Residents of the Palestinian city of Nablus threw Molotov cocktails at Israeli troops searching the area during a pre-dawn arrest raid on Friday, the army said.
The soldiers retaliated with riot dispersal methods, the military said in a statement.
On Friday morning, the Israel Defense Forces announced that it was keeping in place a series of checkpoints in the Nablus area that it set up following the shooting attack.
“The entrances and exits to and from the villages surrounding Nablus and the city of Nablus are still accessible, but only after security checks,” the army said.
“The intelligence effort is ongoing, along with operations and searches conducted by [infantry units and] special forces,” the military added.
It was not immediately clear if the man arrested in Nablus early Friday morning — identified by the Palestinian Ma’an news agency as Muathe Rayan — was connected to the army’s manhunt, or if he is suspected of an unrelated crime.
On Thursday afternoon, clashes broke out in a village outside Nablus in response to a checkpoint that was set up in the area.
According to Palestinian officials, Israeli forces shot dead one protester and injured four more. The IDF confirmed that shots had been fired during the clash, but would not comment on Palestinian casualties.
According to the official Palestinian Wafa news outlet, five members of a Palestinian family were also arrested in a pre-dawn raid on Friday from the village of Illar, northeast of Tulkarem, and soldiers seized from their house some NIS 23,070 ($6,750) worth of shekels, Jordanian dinars and US dollars.
The military would not comment on the confiscated funds, nor the report that five people were arrested in Illar.
An army spokesperson said she could only confirm that security forces arrested four Palestinian suspects on Thursday night and Friday morning, including the person in Nablus.
Since Tuesday night, the IDF has been maintaining checkpoints and searching villages and cities in the northern West Bank in order to find the terrorists behind the deadly shooting attack.
On Tuesday, shortly before 8 p.m., 35-year-old father of six Rabbi Raziel Shevach was driving in his car on the highway near his home in the Havat Gilad outpost when shots were fired at him from a passing car.
Shevach, a volunteer medic, was shot in the neck, but managed to call his wife and tell her to call an ambulance. Civilian and military medics rushed to the scene and tried to stop the bleeding as they took Shevach to Kfar Saba’s Meir Hospital, where he was pronounced dead after life-saving efforts failed.
According to a Kan television report on Wednesday, the shooter used a mass-produced firearm — not a locally produced Carlo-style submachine gun — in the attack and appeared to be “well-trained.”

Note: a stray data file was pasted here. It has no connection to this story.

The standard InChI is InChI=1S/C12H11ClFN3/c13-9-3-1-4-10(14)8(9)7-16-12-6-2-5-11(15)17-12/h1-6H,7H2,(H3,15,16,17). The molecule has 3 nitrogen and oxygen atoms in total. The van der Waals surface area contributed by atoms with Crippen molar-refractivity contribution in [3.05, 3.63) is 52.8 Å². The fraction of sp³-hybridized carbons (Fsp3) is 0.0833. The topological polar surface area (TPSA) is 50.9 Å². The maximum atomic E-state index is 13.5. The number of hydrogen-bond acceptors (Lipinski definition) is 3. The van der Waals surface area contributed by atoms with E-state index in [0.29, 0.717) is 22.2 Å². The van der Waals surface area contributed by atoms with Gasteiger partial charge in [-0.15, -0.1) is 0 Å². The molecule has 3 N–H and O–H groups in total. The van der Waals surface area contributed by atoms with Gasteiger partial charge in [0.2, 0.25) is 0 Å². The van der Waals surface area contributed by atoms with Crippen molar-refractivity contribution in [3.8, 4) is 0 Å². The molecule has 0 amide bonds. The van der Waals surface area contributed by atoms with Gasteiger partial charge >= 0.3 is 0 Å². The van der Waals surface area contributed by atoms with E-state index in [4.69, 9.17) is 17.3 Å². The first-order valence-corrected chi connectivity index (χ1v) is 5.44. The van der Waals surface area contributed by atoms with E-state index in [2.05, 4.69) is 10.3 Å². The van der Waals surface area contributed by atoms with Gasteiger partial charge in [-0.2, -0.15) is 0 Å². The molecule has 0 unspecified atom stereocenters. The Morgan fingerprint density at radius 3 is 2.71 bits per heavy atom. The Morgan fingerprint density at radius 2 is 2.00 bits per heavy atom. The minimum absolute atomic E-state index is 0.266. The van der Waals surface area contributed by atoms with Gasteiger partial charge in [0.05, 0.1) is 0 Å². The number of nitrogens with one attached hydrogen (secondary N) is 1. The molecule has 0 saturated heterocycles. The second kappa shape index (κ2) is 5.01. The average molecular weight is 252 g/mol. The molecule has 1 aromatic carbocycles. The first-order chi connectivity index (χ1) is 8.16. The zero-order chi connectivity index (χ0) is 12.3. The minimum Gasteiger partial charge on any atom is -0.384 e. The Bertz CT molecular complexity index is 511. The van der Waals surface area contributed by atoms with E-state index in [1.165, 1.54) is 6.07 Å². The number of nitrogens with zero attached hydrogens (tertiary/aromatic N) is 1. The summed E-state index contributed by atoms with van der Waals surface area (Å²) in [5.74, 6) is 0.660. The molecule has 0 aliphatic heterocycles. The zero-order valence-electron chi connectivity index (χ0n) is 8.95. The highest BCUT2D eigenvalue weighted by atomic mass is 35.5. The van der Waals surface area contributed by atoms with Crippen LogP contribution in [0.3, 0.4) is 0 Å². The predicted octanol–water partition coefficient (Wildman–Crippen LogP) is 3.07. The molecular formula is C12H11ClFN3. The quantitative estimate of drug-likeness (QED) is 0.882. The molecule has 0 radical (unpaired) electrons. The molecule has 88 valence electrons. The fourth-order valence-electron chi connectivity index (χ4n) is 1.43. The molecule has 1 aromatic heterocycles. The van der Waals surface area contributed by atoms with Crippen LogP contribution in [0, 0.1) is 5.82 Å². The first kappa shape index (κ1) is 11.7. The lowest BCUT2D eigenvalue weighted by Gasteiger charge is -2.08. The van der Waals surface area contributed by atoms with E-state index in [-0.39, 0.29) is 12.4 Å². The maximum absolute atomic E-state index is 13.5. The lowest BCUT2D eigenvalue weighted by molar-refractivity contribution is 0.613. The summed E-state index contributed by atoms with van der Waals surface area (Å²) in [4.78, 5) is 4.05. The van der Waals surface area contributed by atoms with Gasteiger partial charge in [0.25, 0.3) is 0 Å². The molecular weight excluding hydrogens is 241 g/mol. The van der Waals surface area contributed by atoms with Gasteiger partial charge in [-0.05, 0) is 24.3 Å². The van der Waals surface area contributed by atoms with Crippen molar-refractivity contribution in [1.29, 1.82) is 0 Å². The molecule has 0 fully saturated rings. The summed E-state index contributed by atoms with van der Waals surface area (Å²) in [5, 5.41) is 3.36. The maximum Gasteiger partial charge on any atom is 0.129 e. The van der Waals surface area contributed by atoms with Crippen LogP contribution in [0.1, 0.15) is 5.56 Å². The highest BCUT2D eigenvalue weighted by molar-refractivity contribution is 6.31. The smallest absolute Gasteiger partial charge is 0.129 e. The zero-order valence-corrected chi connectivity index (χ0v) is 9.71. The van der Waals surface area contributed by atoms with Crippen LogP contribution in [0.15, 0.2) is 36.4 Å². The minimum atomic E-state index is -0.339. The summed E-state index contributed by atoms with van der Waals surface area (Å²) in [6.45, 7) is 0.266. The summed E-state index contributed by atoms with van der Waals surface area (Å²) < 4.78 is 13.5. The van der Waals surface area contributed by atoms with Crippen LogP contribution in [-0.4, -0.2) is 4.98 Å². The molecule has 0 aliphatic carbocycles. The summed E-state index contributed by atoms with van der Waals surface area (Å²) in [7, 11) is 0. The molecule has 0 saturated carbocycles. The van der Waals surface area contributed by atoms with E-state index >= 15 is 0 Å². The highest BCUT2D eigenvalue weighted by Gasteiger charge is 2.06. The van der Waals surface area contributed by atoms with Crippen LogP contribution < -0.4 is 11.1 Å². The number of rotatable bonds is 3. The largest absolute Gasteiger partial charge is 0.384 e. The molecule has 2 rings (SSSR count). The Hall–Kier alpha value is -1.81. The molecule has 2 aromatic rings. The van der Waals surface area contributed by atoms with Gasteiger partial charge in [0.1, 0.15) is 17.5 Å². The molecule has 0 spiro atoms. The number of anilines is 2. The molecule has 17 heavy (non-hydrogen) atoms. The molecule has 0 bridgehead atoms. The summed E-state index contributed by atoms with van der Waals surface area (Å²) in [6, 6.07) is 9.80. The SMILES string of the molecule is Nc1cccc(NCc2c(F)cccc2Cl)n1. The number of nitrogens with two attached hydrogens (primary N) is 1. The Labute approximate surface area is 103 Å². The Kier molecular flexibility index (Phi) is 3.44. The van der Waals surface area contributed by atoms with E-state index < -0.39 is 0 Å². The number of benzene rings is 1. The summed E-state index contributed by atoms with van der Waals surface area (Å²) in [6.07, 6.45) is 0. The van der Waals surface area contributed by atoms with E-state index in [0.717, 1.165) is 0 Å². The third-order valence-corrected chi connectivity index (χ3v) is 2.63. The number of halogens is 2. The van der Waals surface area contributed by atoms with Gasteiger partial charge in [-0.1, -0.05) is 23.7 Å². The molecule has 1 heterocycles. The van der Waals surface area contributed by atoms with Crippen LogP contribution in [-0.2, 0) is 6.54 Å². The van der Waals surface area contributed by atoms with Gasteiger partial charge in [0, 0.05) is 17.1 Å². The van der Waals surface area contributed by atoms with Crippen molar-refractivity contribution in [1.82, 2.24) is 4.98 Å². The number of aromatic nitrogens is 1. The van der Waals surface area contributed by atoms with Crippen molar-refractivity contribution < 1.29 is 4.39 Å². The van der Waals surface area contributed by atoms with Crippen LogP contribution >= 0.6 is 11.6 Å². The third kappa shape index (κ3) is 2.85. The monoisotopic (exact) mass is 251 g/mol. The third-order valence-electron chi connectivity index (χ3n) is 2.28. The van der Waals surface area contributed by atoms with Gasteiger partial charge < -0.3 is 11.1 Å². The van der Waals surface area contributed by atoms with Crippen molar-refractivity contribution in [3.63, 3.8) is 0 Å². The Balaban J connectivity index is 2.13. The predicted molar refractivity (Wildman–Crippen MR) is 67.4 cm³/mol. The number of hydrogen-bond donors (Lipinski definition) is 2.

In a rare move, the Hamas terrorist group’s military wing quickly released a statement praising the attack on Tuesday night, calling it “heroic” and a sign of future attacks to come, though the organization did not take responsibility for the shooting.
“The attack outside Nablus is the first real response to show the leaders of the enemies and those that are behind them (the United States), that things that you fear — are coming,” Hamas said in a statement.
Israeli defense officials have repeatedly warned that the Gaza-based terrorist group is looking to carry out attacks in the West Bank.
Immediately following the attack, troops launched a manhunt, setting up roadblocks in the area around the Palestinian city of Nablus — with a population of over 150,000 — as they looked for the perpetrators.
Those checkpoints — what the army often refers to as a “breathing closure” — remained in place on Wednesday and Thursday, causing significant traffic jams in the area.
Following both the shooting attack and Shevach’s funeral on Wednesday, several incidents of settler violence were reported in the West Bank, mostly young Israeli men throwing rocks at Palestinian people, houses and cars in nearby villages.
IDF Chief of Staff Gadi Eisenkot toured the area of the attack on Wednesday morning, meeting with the head of the army’s Central Command, Maj. Gen. Roni Numa; the head of the Judea and Samaria Division, Brig. Gen. Eran Niv; and the head of the Samaria Brigade, Col. Gilad Amit.
“The main mission at the moment is to locate the cell, to stop it and to prevent further terror events, and also to prepare for further activity in the area over the weekend,” Eisenkot said.
The head of the local settler council, Yossi Dagan, has harshly criticized the government for failing to install security cameras in the area.
“If they had been [installed], these vile murderers would have been caught. Raziel was killed near the community of Gilad Farms, where there are no security instruments, despite repeated requests from my regional council,” Dagan said in a statement.
“This terrible attack should be a tremendous warning sign,” he added.
In November, Dagan launched a hunger strike — along with representatives of bereaved families — calling on the government to immediately transfer funds to improve security infrastructure in the West Bank. The campaign ended with an agreement signed by Netanyahu that put into writing a pledge to earmark NIS 800 million ($228 million) of the 2018 budget for West Bank roads and infrastructure development.
Jacob Magid contributed to this report.